Is this manipulation "evil" or simply not intuitive due to unfamiliarity?

In summary, you should substitute the beta function when it has limits 0 and 1 and the question has limits 0 and infinity.
  • #1
JC2000
186
16
Homework Statement
Show that :
$$
\beta(p, q)=\int_{0}^{\infty} \frac{y^{q-1}}{(1+y)^{p+q}} d y
$$
Relevant Equations
The Beta Function :

$$
\beta(m, n)=\int_{0}^{1} x^{m-1}(1-x)^{n-1} d x
$$
The solution is as follows :
Screenshot 2020-06-09 at 9.11.35 PM.png

Screenshot 2020-06-09 at 9.12.16 PM.png
The substitution is what nags me , which is as follows :
Screenshot 2020-06-09 at 9.08.07 PM.png

This substitution "trick" to me seems impossibly difficult to arrive at "logically" without pretty much reverse engineering the problem.
So is this simply a lack of practice/ familiarisation showing ? I feel like I have always struggled with similar manipulations. In the past I think it was through repeatedly encountering a certain peculiar manipulation that it would become second nature for me. Is this how such problems are to be approached? Since it seems to almost be the same as memorising the solution!

Thank you for your insight!
 

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  • #2
Substitutions for indefinite integrals can be tricky and you pretty much have to learn them, however for definite integrals the question gives you a big clue - look at the limits.
 
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  • #3
pbuk said:
Substitutions for indefinite integrals can be tricky and you pretty much have to learn them, however for definite integrals the question gives you a big clue - look at the limits.

For indefinite integrals do you mean I should start listing the substitutions once they ambush me or is it fine to internalise them by practicing often?

So for this integral since the beta function has limits 0 and 1 while the question has limits 0 and infinity, I must search for a substitution whereby the desired transformation of limits is achieved (?)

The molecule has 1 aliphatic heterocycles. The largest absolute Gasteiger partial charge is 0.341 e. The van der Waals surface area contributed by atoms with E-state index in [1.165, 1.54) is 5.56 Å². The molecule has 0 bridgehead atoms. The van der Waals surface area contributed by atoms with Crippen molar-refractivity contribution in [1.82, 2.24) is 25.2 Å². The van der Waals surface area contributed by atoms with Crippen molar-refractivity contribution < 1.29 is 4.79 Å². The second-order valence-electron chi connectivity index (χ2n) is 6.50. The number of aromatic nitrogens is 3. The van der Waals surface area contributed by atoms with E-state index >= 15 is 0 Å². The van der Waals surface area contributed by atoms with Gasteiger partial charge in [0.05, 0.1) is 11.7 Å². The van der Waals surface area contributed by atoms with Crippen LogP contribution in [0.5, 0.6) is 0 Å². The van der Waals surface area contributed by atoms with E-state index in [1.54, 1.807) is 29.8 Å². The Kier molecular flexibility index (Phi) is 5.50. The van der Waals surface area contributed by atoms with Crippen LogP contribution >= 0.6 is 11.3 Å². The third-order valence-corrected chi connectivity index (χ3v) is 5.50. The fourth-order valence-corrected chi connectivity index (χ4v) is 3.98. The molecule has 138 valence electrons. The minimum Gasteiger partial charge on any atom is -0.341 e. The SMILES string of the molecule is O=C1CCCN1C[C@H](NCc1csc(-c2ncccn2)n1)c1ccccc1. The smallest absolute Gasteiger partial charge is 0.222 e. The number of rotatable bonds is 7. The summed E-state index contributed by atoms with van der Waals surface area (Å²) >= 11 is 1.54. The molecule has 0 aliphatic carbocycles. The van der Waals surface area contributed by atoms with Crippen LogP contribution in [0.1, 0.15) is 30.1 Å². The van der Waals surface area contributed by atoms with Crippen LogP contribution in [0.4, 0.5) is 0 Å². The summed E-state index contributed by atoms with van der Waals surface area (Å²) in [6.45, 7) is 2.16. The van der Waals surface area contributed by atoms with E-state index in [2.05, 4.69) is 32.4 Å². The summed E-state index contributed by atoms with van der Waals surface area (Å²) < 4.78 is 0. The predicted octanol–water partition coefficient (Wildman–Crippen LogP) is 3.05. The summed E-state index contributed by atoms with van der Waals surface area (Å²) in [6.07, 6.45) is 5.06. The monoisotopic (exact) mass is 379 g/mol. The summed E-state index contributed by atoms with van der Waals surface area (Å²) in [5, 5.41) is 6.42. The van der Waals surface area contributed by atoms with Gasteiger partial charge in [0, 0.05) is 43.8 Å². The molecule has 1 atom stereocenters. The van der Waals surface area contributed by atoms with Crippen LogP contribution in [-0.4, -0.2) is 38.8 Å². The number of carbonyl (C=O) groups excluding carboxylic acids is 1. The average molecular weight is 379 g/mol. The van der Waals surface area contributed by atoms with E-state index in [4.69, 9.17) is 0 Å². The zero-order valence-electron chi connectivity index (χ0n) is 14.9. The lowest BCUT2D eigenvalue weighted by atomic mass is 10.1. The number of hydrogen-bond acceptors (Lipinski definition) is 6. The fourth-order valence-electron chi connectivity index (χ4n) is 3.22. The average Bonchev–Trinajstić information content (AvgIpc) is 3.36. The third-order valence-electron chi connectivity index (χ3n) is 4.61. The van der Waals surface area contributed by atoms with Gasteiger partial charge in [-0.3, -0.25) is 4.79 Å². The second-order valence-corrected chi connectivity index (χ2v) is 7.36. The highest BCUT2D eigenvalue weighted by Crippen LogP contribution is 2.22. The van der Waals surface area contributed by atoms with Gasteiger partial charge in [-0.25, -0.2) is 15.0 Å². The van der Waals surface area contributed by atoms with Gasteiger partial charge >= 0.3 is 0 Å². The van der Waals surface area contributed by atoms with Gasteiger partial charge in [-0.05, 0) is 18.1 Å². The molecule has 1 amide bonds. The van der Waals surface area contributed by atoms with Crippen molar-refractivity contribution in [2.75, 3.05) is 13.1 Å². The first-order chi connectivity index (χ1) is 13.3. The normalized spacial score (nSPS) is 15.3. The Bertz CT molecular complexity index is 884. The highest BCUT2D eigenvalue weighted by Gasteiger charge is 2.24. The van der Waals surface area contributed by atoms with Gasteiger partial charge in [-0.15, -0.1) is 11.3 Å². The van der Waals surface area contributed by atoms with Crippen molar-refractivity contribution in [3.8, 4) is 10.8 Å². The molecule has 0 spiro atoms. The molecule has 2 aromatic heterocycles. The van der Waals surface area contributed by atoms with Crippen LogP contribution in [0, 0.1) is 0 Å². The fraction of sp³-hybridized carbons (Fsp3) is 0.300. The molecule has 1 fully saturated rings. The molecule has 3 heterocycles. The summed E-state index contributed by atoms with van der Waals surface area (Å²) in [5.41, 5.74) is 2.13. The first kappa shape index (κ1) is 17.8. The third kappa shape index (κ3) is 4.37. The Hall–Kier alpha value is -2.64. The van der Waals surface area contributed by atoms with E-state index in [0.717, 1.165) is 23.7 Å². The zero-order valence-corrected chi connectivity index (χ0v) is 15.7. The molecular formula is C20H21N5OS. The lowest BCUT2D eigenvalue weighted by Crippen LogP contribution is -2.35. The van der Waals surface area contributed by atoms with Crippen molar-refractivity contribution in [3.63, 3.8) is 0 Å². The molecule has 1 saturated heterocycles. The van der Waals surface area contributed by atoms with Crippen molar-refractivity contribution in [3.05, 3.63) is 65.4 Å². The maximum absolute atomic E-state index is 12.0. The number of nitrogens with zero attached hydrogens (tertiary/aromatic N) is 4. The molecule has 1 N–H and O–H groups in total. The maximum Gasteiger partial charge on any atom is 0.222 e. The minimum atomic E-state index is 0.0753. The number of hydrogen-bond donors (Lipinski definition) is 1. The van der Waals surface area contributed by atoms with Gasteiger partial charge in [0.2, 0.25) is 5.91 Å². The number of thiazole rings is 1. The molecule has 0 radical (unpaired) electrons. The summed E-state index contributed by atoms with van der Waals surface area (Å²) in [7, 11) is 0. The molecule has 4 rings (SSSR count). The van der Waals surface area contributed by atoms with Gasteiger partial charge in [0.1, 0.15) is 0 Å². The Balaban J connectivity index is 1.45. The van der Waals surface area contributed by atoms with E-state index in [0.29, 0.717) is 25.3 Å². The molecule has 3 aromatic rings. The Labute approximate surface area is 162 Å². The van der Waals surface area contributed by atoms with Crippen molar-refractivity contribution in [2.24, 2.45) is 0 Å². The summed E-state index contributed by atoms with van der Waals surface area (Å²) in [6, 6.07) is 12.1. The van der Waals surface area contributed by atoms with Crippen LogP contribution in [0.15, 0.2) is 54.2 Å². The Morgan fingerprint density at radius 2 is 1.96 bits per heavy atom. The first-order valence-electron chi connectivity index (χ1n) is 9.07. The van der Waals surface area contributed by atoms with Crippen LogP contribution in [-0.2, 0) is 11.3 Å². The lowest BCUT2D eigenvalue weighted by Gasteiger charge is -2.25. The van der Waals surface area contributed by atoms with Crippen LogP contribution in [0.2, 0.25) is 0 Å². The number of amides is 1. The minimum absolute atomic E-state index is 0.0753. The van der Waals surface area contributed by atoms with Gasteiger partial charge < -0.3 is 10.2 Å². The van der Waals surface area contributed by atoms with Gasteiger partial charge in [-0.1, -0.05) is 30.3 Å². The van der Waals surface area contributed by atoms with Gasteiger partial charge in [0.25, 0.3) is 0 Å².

Thanks for the input!
 
  • #4
JC2000 said:
For indefinite integrals do you mean I should start listing the substitutions once they ambush me or is it fine to internalise them by practicing often?
Practice, practice, practice :smile:
JC2000 said:
So for this integral since the beta function has limits 0 and 1 while the question has limits 0 and infinity, I must search for a substitution whereby the desired transformation of limits is achieved (?)
Yes - if you see ## \infty ## on one side of the transformation you know you are looking for a substitution where one limit goes to 1/0, if you see ## \pi ## on one side only you are looking for a trigonometric substitution etc. Don't forget to consider (as in this case) that the transformation might 'swap' the upper and lower limit.
 
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  • #5
This tip is on pg. 76 of Special Functions by Askey, Andrews, and Roy in the chapter on hypergeometric functions:

There are six linear fractional transformations that will map a set of three points to a permutation of the three points. For example, the set ##\left\{ 0,1,\infty\right\}## will be mapped to itself by the mappings

$$x\rightarrow \, x, \, 1-x, \, \tfrac{1}{x} , \, \tfrac{1}{1-x} , \, 1-\tfrac{1}{x} = \tfrac{x-1}{x} , \, \tfrac{1}{1-\tfrac{1}{x}} = \tfrac{x}{x-1}$$
 
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Related to Is this manipulation "evil" or simply not intuitive due to unfamiliarity?

1. What is the difference between manipulation and evil?

Manipulation refers to the act of influencing or controlling someone or something in a clever or dishonest way. Evil, on the other hand, is a moral concept that refers to actions or intentions that are considered morally wrong or harmful. While manipulation can be used for both good and bad purposes, evil is always seen as negative and harmful.

2. How can I determine if a manipulation is evil or simply not intuitive?

Determining whether a manipulation is evil or simply not intuitive can be difficult, as it often depends on the intentions and effects of the manipulation. If the manipulation is used to deceive or harm others, it can be considered evil. However, if the manipulation is used to achieve a positive outcome, such as persuading someone to make a healthier lifestyle choice, it may not be considered evil.

3. Is manipulation always intentional?

No, manipulation does not always have to be intentional. Sometimes, people may manipulate others without even realizing it. This can happen when someone uses subtle or indirect tactics to influence someone else's thoughts or behaviors, without being aware of their own actions.

4. Can manipulation be used for good purposes?

Yes, manipulation can be used for good purposes. For example, advertisers often use manipulation techniques to persuade people to buy a product or support a cause. In this case, the manipulation is not considered evil as it is used to achieve a positive outcome.

5. How can I protect myself from being manipulated?

To protect yourself from being manipulated, it is important to be aware of common manipulation tactics and to trust your instincts. Pay attention to the intentions and actions of others, and question anything that doesn't feel right. It is also helpful to educate yourself on the subject and to communicate openly and assertively with others.

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